MIAMI GARDENS — After serving the Raiders for three seasons and blowing out a knee, Alec Ingold found himself out of a job.
Then, the Dolphins called. He signed a two-year contract worth $6.5 million, then revved up his rehab, hoping to be ready for the start of the 2022 season.
Two games in, we’re seeing why the Dolphins were so interested.
We’re seeing how, together with coach Mike McDaniel, Ingold is turning a so-called dying position (fullback) into one worth its weight in gold — as a blocking back, a power back, a 230-pound wide receiver (!) and downfield bulldozer.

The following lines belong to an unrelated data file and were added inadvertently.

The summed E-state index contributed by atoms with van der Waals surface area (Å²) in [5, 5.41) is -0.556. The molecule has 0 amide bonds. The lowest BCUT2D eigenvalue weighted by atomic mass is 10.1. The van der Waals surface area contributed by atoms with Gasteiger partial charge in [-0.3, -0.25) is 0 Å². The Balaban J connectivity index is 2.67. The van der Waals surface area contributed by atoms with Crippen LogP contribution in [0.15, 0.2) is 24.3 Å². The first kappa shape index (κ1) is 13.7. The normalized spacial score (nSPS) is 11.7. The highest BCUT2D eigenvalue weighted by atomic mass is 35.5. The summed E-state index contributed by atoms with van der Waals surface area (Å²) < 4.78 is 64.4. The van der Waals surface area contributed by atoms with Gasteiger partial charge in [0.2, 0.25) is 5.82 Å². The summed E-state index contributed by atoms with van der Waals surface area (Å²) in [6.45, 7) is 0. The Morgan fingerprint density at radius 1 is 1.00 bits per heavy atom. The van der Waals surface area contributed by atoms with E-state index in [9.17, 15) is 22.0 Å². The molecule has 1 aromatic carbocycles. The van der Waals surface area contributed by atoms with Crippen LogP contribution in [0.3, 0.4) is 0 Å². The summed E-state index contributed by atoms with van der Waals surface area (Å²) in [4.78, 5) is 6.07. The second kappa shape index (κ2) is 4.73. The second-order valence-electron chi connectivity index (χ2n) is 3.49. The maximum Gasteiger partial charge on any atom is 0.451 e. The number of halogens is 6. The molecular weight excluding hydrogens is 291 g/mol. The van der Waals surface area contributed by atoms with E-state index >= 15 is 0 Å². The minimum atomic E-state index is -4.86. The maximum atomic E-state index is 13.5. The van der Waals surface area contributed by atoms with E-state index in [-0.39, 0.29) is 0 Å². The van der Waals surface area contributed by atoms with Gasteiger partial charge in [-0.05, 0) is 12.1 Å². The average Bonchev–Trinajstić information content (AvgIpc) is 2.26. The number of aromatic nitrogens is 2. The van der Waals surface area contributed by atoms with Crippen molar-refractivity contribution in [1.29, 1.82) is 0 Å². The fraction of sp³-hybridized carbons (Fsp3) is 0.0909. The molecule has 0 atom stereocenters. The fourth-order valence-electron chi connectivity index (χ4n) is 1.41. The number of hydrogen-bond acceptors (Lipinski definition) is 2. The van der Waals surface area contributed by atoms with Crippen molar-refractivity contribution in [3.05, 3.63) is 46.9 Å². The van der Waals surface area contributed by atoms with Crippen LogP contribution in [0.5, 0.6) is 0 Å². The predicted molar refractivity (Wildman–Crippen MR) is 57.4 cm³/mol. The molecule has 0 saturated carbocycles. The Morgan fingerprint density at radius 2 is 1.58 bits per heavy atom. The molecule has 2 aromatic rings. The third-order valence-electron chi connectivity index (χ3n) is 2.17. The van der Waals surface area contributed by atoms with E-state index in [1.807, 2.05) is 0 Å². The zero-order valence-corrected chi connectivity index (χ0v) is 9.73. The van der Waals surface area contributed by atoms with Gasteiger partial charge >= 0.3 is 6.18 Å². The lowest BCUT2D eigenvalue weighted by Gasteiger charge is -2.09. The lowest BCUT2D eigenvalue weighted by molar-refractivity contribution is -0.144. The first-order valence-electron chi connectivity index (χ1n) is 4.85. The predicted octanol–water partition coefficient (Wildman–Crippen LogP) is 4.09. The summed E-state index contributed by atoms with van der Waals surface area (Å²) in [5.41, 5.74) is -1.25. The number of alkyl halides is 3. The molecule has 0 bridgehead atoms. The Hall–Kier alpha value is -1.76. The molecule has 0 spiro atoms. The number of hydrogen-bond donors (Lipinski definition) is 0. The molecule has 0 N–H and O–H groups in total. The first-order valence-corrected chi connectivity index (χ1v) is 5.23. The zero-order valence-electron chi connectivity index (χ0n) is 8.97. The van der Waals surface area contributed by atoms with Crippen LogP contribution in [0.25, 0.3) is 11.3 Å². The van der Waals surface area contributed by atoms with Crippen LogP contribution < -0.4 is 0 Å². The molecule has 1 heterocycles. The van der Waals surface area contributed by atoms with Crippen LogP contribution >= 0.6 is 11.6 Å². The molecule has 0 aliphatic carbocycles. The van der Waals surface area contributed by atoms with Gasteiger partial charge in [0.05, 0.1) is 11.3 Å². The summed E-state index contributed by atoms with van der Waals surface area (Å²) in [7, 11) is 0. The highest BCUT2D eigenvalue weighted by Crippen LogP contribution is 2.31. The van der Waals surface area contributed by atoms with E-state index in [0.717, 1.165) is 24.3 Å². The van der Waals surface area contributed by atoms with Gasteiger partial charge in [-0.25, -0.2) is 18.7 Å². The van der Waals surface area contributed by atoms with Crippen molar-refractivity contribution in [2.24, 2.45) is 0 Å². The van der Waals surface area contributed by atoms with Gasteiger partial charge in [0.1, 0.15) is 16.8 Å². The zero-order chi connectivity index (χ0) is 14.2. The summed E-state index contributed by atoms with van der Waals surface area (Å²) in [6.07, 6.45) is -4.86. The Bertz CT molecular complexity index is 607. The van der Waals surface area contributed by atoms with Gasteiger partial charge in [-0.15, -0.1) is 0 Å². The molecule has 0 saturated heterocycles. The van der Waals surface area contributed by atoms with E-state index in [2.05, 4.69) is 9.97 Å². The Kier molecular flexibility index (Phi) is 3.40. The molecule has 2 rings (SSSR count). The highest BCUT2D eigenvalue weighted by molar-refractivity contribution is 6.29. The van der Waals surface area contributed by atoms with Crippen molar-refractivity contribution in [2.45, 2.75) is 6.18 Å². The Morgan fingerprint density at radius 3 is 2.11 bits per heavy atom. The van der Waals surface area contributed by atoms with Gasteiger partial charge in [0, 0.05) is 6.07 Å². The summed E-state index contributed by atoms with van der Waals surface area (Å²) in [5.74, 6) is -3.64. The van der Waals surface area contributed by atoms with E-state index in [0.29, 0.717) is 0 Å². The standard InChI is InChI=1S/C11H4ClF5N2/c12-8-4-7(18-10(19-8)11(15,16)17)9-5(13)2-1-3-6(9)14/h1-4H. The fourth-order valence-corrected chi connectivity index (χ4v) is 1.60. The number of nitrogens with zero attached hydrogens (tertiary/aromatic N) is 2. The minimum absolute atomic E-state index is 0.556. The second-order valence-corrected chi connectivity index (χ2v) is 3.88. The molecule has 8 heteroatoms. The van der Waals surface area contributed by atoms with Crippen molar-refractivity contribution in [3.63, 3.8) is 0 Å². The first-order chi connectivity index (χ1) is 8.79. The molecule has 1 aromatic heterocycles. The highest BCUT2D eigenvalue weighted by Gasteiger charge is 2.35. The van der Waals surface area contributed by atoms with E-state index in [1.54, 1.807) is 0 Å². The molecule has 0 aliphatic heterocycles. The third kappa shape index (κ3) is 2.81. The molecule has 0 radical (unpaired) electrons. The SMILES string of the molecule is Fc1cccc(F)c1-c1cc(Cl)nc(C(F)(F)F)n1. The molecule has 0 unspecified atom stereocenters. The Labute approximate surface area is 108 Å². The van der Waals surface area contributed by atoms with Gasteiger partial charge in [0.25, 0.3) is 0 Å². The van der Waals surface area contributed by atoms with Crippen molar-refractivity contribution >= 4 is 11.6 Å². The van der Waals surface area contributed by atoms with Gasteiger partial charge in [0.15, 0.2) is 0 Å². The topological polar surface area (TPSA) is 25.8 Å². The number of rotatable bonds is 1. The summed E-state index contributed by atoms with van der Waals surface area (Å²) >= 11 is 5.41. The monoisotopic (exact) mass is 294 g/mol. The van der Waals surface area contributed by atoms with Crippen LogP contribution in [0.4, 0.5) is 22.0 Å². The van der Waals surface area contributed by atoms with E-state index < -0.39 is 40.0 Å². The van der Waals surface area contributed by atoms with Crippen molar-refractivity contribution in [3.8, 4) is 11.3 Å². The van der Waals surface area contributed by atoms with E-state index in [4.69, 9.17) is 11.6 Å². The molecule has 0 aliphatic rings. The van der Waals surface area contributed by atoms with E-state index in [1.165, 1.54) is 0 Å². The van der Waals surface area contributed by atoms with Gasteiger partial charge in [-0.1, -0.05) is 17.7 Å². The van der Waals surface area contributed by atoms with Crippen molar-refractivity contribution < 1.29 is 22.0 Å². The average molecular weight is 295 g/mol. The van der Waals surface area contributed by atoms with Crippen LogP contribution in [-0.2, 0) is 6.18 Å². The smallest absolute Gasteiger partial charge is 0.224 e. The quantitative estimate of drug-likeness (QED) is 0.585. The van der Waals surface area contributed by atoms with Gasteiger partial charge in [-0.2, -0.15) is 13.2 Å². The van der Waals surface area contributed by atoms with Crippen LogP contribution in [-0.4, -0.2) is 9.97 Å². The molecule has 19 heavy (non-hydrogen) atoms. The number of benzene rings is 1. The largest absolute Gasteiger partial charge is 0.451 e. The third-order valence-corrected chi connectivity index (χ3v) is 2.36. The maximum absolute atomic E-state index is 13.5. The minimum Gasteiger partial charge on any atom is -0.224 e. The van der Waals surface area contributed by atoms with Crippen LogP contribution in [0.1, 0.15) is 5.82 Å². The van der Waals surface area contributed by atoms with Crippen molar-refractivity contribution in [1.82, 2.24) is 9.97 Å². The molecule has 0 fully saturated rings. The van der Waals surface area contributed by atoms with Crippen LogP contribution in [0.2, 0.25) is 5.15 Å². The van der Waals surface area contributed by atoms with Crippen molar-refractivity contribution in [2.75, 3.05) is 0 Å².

We’re seeing how, by not chasing personal glory, personal glory is finding him.
Thursday, I sought him out in the Dolphins’ locker room to learn more about as unselfish a player as you’ll find. Here's our conversation, edited for brevity:
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Alec Ingold discusses the block that sprung Jaylen Waddle
Q: (I showed Ingold the second-quarter play vs. the Ravens in which he beat Jaylen Waddle 35 yards downfield to throw a block, helping spring Waddle for a 59-yard gain.) What’s going on here?
A: As soon as I saw Jaylen catch the ball, it’s just a quick transition to kind of block upfield, right? So it’s not really in the job description, but it’s just playing football. Like, at some point, you’re just a kid out there playing ball. I ran my route. I saw Jaylen needed some help and I went to go help him. Just having fun with the fellas outside.
Q: How much satisfaction do you get out of possibly turning a routine play into something much bigger?